NGA maps the future of geospatial intelligence
In 2012, the National Geospatial-Intelligence Agency released its 2013-2017 Strategy documenting the agency's near-term vision for where it is going in the early 21st century. The five-year plan, which lays out NGA's strategic objectives and priorities, was driven by newly appointed NGA Chief Operating Officer Ellen McCarthy, who at the time had just returned to government service from industry.
Having previously served as the president of the Intelligence and National Security Alliance, McCarthy seems to have learned the lessons of the private sector and applied them to NGA in her COO duties overseeing the daily business activities of the agency. “The concept of attaching resources to priorities are basic business principles, but it’s new for this agency,” she told Defense Systems.
Contributing editor Greg Slabodkin recently spoke with McCarthy about NGA's strategic planning, priorities for fiscal year 2014, and those technologies/tradecraft the agency is seeking to capitalize on going forward.
DS: What was the genesis behind NGA's 2013-2017 strategy document?
McCarthy: I came back about a year ago, after spending time in the private sector, and as the chief operating officer my primary focus is implementing our strategy. When I came into the role, what I noticed was that we had seven strategic objectives and lots of implementation plans under each of those objectives, but they weren't necessarily integrated. My focus coming in was to work on the strategies for 2013-2017 and identify what is NGA going to look like in 2018. What is the tradecraft? What are the technologies? How do we look on a very basic level?
Without a strategy document, sometimes we all have a different vision of what that end state is supposed to be. And, so, we developed the future state vision, which identifies in some level of specificity how NGA is expected to operate.
Our second challenge, of course, was we needed to establish some processes, but we were also faced with significant budget cuts and sequestration. We knew we were faced with significant budget cuts but sequestration only added to the challenge. Given that our resources were declining, we had to figure out how we were going to better invest what few resources we had with our priorities broken out by fiscal year.
We hadn't really done that before. And, we decided that the tool we would use to actually start managing to our priorities, once we identified them, was portfolio management. We established five portfolios. We reverse-engineered the future state vision and identified what our priorities were in fiscal 2014, 2015 and 2016. It's about identifying our priorities, aligning resources to those priorities, and then empowering our senior leaders to make resource execution and divestment decisions.
DS: Specifically, what priorities are you focusing on in fiscal year 2014?
McCarthy: The things that we are focusing on in FY14 really are those tools and tradecraft related to structured observation management, Activity-Based Intelligence, and we're also focusing on the Globe, which is our customer service component and how we are getting our data out on all three security domains. We also have some internal business initiatives related to being more agile in how we make these decisions—agile acquisition and agile business. Next-generation collection is our other priority. So, those are our big initiatives in 2014 and we're aligning all of our resources towards them.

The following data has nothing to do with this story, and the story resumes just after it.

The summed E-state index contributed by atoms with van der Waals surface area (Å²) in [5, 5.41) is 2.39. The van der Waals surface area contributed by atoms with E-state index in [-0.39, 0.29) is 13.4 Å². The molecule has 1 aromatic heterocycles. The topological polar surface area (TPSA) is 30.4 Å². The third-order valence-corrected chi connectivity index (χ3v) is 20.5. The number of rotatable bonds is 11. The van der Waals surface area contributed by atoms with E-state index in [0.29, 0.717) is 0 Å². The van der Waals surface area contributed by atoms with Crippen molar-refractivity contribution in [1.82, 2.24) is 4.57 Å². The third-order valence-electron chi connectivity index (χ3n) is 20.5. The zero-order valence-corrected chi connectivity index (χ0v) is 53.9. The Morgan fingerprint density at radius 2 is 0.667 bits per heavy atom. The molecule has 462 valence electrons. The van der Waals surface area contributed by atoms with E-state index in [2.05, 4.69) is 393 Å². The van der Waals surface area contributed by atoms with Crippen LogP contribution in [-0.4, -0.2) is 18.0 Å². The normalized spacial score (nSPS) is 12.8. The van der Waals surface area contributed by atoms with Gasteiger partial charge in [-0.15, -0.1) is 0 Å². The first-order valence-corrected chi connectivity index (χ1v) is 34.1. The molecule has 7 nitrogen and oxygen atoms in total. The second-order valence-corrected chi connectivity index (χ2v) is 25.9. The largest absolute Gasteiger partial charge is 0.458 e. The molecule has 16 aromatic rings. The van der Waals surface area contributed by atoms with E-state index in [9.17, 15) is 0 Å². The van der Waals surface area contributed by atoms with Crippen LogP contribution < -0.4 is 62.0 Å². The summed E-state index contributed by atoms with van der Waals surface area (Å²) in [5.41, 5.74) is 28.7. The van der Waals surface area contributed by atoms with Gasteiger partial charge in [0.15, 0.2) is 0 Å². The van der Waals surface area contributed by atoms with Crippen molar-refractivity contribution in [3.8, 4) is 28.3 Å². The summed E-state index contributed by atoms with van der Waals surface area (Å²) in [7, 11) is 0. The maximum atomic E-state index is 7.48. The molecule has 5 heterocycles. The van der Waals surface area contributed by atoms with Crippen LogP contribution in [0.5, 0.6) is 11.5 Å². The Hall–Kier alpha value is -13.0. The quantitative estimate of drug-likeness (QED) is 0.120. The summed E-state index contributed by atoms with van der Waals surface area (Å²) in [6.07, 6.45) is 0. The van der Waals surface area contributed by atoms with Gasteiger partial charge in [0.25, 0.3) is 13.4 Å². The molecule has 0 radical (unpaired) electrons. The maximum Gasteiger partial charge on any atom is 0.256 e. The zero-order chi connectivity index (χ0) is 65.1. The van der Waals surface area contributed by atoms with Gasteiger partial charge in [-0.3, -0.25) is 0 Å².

DS: What is NGA’s “Map of the World” initiative?
McCarthy: A priority is getting our Map of the World up on all three security domains [unclassified, secret, and top secret]. This goes to the idea about GEOINT being the foundation for multi-source intelligence. It’s the concept that this community can go to one map and hit a point and get everything they need from foundation data to intelligence. It will be there in all security domains and it will be easy to use. And, it is a priority for FY14.
DS: You mentioned that one of NGA's priorities in fiscal 2014 is Activity-Based Intelligence (ABI). There's been a lot of talk about ABI. You have been quoted as saying that ABI "reveals what we don’t know and helps us find what doesn’t want to be found.” Has NGA embraced ABI?
McCarthy: Absolutely. We are now looking at how we are aligning resources and making investments for those priority initiatives this fiscal year. It's absolutely fair to say that Activity-Based Intelligence has been openly embraced within NGA. Right now, we're at the point where we are laying out these portfolios and identifying what specific components of ABI we need to resource first in FY14. It really is the heart of our business.
DS: As a concept, ABI has been around for a number of years. From your perspective, is there some new technological advancement or something about the threat environment that really makes ABI attractive at this point?
McCarthy: Yes, it’s not a new concept. It’s now being embraced by the larger intelligence community and I think there are a couple of outside factors that have really driven the agency and the community towards ABI or advanced analytics. One is there is just a lot of big data — the amount of data that analysts have to work with right now. So, being able to use tools and tradecraft to better organize that data so that you can establish some norms and you can work within what is not the norm [is what] actually makes the analysts’ jobs so much easier given all of the data.